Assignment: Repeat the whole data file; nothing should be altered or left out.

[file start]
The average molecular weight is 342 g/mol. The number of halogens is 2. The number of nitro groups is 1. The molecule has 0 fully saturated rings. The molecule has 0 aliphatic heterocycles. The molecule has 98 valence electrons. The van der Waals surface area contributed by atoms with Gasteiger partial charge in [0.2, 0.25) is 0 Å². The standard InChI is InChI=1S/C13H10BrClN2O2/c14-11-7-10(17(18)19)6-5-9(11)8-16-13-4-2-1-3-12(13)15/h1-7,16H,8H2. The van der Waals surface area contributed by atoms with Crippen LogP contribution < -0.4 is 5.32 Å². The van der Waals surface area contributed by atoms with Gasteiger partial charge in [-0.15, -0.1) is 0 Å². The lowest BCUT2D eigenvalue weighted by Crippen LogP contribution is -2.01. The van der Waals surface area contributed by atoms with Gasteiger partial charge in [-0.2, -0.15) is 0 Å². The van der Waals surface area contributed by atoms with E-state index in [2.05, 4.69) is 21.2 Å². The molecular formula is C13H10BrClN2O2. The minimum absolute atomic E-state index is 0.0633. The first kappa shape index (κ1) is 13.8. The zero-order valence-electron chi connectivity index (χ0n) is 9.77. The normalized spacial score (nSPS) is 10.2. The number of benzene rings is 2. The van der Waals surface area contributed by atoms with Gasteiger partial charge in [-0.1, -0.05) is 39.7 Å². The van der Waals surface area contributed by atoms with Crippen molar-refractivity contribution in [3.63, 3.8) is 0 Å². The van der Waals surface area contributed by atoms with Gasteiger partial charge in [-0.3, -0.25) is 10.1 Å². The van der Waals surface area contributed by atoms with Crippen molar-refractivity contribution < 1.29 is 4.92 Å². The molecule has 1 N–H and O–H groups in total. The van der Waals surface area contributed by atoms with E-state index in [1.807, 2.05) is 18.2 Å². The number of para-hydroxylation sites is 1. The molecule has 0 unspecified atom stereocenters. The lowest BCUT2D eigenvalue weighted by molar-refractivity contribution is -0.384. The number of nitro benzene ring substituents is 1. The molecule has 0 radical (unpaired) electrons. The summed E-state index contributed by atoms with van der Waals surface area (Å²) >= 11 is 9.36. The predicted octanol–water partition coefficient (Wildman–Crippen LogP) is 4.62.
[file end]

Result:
The average molecular weight is 342 g/mol. The number of halogens is 2. The number of nitro groups is 1. The molecule has 0 fully saturated rings. The molecule has 0 aliphatic heterocycles. The molecule has 98 valence electrons. The van der Waals surface area contributed by atoms with Gasteiger partial charge in [0.2, 0.25) is 0 Å². The standard InChI is InChI=1S/C13H10BrClN2O2/c14-11-7-10(17(18)19)6-5-9(11)8-16-13-4-2-1-3-12(13)15/h1-7,16H,8H2. The van der Waals surface area contributed by atoms with Crippen LogP contribution < -0.4 is 5.32 Å². The van der Waals surface area contributed by atoms with Gasteiger partial charge in [-0.15, -0.1) is 0 Å². The lowest BCUT2D eigenvalue weighted by Crippen LogP contribution is -2.01. The van der Waals surface area contributed by atoms with Gasteiger partial charge in [-0.2, -0.15) is 0 Å². The van der Waals surface area contributed by atoms with E-state index in [2.05, 4.69) is 21.2 Å². The molecular formula is C13H10BrClN2O2. The minimum absolute atomic E-state index is 0.0633. The first kappa shape index (κ1) is 13.8. The zero-order valence-electron chi connectivity index (χ0n) is 9.77. The normalized spacial score (nSPS) is 10.2. The number of benzene rings is 2. The van der Waals surface area contributed by atoms with Gasteiger partial charge in [-0.1, -0.05) is 39.7 Å². The van der Waals surface area contributed by atoms with Crippen molar-refractivity contribution in [3.63, 3.8) is 0 Å². The van der Waals surface area contributed by atoms with Gasteiger partial charge in [-0.3, -0.25) is 10.1 Å². The van der Waals surface area contributed by atoms with Crippen molar-refractivity contribution < 1.29 is 4.92 Å². The molecule has 1 N–H and O–H groups in total. The van der Waals surface area contributed by atoms with E-state index in [1.807, 2.05) is 18.2 Å². The number of para-hydroxylation sites is 1. The molecule has 0 unspecified atom stereocenters. The lowest BCUT2D eigenvalue weighted by molar-refractivity contribution is -0.384. The number of nitro benzene ring substituents is 1. The molecule has 0 radical (unpaired) electrons. The summed E-state index contributed by atoms with van der Waals surface area (Å²) >= 11 is 9.36. The predicted octanol–water partition coefficient (Wildman–Crippen LogP) is 4.62.